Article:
32. Android Background Info • Linux-based, open source, mobile-phone platform • Middleware written in Java and C/C++. • Functionality implemented by (3rd party) applications. • Apps run on top of middleware. • Applications written in Java. • Compiled into Dalvik Executable(DEX) byte-code format. • custom byte-code • Register-based as opposed to stack-based. • Executes within Dalvik VM interpreter instance. • Runs isolated on the platform. • Has unique UNIX user ids. • Communicate via binder IPC mechanism.

  33. TaintTracking • Instrument VM interpreter to provide variable-level taint tracking • Use message-level tracking between apps • Use method-level tracking in native libraries • Use file-level tracking for persistent data

  34. Dynamic IFC mechanisms incur run-time overhead • 14% for CPU bound microbenchmark • Negligible for interactive applications • Doesn't capture implicit flows Limitations

  35. Researchers studied real-world apps with TaintDroid Of 30 apps, found: Experimental Findings

  36. Extends linux with process-level information flow control User-level implementation No new OS, can use existing communication abstractions Flume

  37. Lattice of labels • Label summarizes which categories of data a process is assumed to have seen. • Examples: • { “Financial Reports” } • { “HR Documents” } • { “Financial Reports” and “HR Documents” } • Processes have an integrity label and a confidentiality label • Processes can upgrade their labels • Processes can create new tags, can declassify tags they created • Inter-process communication mediated by Flume to enforce IFC Flume Labels “tag” “label”

  38. Linux processes communicate via a variety of channels: sockets, pipes, shared memory Endpoint abstraction: process can specify which privileges can be used when communicating through each endpoint Information Flow Control in Flume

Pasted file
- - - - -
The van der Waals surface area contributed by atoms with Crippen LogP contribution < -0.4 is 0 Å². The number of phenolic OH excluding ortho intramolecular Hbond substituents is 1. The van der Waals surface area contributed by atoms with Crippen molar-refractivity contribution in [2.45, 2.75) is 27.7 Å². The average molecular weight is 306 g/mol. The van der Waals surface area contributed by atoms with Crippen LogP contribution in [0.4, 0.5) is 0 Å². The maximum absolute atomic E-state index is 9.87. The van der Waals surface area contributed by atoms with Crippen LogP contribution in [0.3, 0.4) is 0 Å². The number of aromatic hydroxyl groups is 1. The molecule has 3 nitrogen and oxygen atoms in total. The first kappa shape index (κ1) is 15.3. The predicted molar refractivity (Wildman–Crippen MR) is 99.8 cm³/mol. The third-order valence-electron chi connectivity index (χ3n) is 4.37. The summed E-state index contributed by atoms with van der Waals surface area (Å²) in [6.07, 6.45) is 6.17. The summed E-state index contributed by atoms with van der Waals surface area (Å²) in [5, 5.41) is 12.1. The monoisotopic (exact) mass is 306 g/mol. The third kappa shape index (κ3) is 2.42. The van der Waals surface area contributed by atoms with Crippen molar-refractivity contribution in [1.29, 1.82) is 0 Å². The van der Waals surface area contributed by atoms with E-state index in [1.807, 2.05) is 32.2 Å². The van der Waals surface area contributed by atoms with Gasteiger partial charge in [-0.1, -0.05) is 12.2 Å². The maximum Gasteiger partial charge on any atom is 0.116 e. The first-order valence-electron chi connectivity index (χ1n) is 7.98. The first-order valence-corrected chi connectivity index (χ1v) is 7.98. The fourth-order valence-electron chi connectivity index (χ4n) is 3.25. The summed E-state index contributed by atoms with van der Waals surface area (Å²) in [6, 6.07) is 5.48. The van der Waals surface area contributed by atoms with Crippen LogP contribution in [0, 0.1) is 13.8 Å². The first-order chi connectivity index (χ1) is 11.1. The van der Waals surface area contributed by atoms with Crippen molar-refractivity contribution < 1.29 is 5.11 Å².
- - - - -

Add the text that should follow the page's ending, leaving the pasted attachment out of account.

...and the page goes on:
39. Linux processes communicate via a variety of channels: sockets, pipes, shared memory Endpoint abstraction: process can specify which privileges can be used when communicating through each endpoint Flume mediates all communications between endpoints (system call delegation) Information Flow Control in Flume Flume RM Web App glibc Flume Libc Linux Kernel Secret Data

  40. Linux processes communicate via a variety of channels: sockets, pipes, shared memory Endpoint abstraction: process can specify which privileges can be used when communicating through each endpoint Flume mediates all communications between endpoints (system call delegation) Flume enforces IFC Information Flow Control in Flume Flume RM Web App glibc Flume Libc Linux Kernel Secret Data Process p Process q Sp = {} Dp = { HR } Sq = {HR} e f Se = { HR } Sf = { HR }

  41. Dynamic IFC mechanisms incur run-time overhead • 30-40% reduction in throughput for file I/O • Increased latency • Large trusted computing base • Coarse granularity • Alternative solutions: • Dedicated OS (e.g., Asbestos, HiStar) • PL-level techniques (e.g., DLM, TaintDroid) Limitations